In my last blog I discussed the subject of attribution in book auction catalogues, particularly whether it is possible to gauge the reputation of female authors. The focus here aims to test this study by examining contemporary manuscript book catalogues or book lists. These sources are revealing because they shed light on how a private collection was documented. Moreover, they accurately represent the literary tastes of the owner as opposed to the commercial interests of the bookseller.
Two manuscript book lists serve the purpose of this exercise: Sir John Perceval (d. 1686) of Burton, county Cork, and Dame Bridget Bennet (fl. 1673-99) of Dawley in Middlesex. The Perceval catalogue was drawn up sometime before his death while the inventory for Bennet’s library was compiled in 1699.
Inevitable questions arise when comparing and contrasting printed and manuscript catalogues. Are there any trends or patterns that emerge in regard to the attribution of female-authored works? Does the inventory show a greater or lesser interest in works composed by women? And most importantly, is there any difference between male and female owned libraries?
The Perceval book list is a particularly revealing case study because it contains many of the popular female works that appear in contemporary auction catalogues. In the example above there are four items by women writers: Katherine Philips (no. 37), Elizabeth Villiers, Countess of Morton (no. 58), and two works by Madeleine de Scudéry (nos. 65 an 66). These works represent just 4% of the total collection.
The book list is striking for three key reasons. First, the number of unattributed items is noticeably higher than auction catalogues (37%), although it should be said Perceval’s library of 99 books is much smaller than the collections that usually went on sale in the late seventeenth century. Second, the seemingly low yield of four female-authored works is actually relatively high in percentage terms. By and large, women writers linger around the 0.5% to 1.5% mark in auction catalogues. Third, and perhaps more interesting, the catalogue attributes the work of British female authors while foreign authors like Scudéry are omitted. In this scenario, there are similarities with printed auction catalogues. Although there were inconsistencies in acknowledging Scudéry as an author the Perceval book list seems to follow a general trend where French female writers like Mesdames d’Aulnoy and Villedieu were not listed.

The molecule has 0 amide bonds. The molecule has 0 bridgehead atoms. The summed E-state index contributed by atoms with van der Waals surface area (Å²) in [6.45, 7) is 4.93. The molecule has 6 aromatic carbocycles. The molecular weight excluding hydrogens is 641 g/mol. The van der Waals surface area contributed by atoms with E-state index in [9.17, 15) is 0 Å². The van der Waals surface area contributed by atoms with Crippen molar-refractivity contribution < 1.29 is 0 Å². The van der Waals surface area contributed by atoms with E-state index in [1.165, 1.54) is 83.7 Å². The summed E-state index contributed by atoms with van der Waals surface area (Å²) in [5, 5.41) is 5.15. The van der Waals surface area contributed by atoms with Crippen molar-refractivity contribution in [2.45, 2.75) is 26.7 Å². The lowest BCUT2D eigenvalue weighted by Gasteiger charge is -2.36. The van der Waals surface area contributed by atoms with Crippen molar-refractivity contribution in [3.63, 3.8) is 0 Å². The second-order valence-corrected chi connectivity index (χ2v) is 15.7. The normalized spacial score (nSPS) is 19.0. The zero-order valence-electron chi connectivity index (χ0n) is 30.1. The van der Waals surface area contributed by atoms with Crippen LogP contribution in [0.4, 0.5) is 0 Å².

Bridget Bennet’s catalogue provides a valuable insight into the type of books women purchased and the extent to which they collected female-authored works. There are just over 200 books recorded and they cover a range of subjects including religious, historical, classical and literary books. Of these, only five are composed by women (representing 2.43% of the total library), although it should be noted that Edward Young’s Idea of Christian Love (1688) included poems by Anne Wharton. Female authors, moreover, are acknowledged on just two occasions: Hortense Mancini, Duchess of Mazarin, and Katherine Philips (under the pseudonym of Orinda). And following along the lines of auction catalogues, the French author Madame d’Aulnoy is not acknowledged while works by Aphra Behn and Mary Astell were also unattributed.
So what should we make of this? Three very tentative conclusions can be made. First, authorial attribution in manuscript book lists and auction catalogues generally follow similar lines. The ratio of attributed to unattributed books is usually 3:1 or 4:1 but could sometimes extend to as much as 5:1. Second, prominent female writers like Cavendish and Philips were virtually always acknowledged in catalogues in contrast to French female authors where attribution was patchy to say the least. And finally, female book owners showed no obvious bias or preferential treatment in terms of purchasing works by other women. If anything, there was little difference between male and female libraries. The composition was simply down to a matter of personal taste.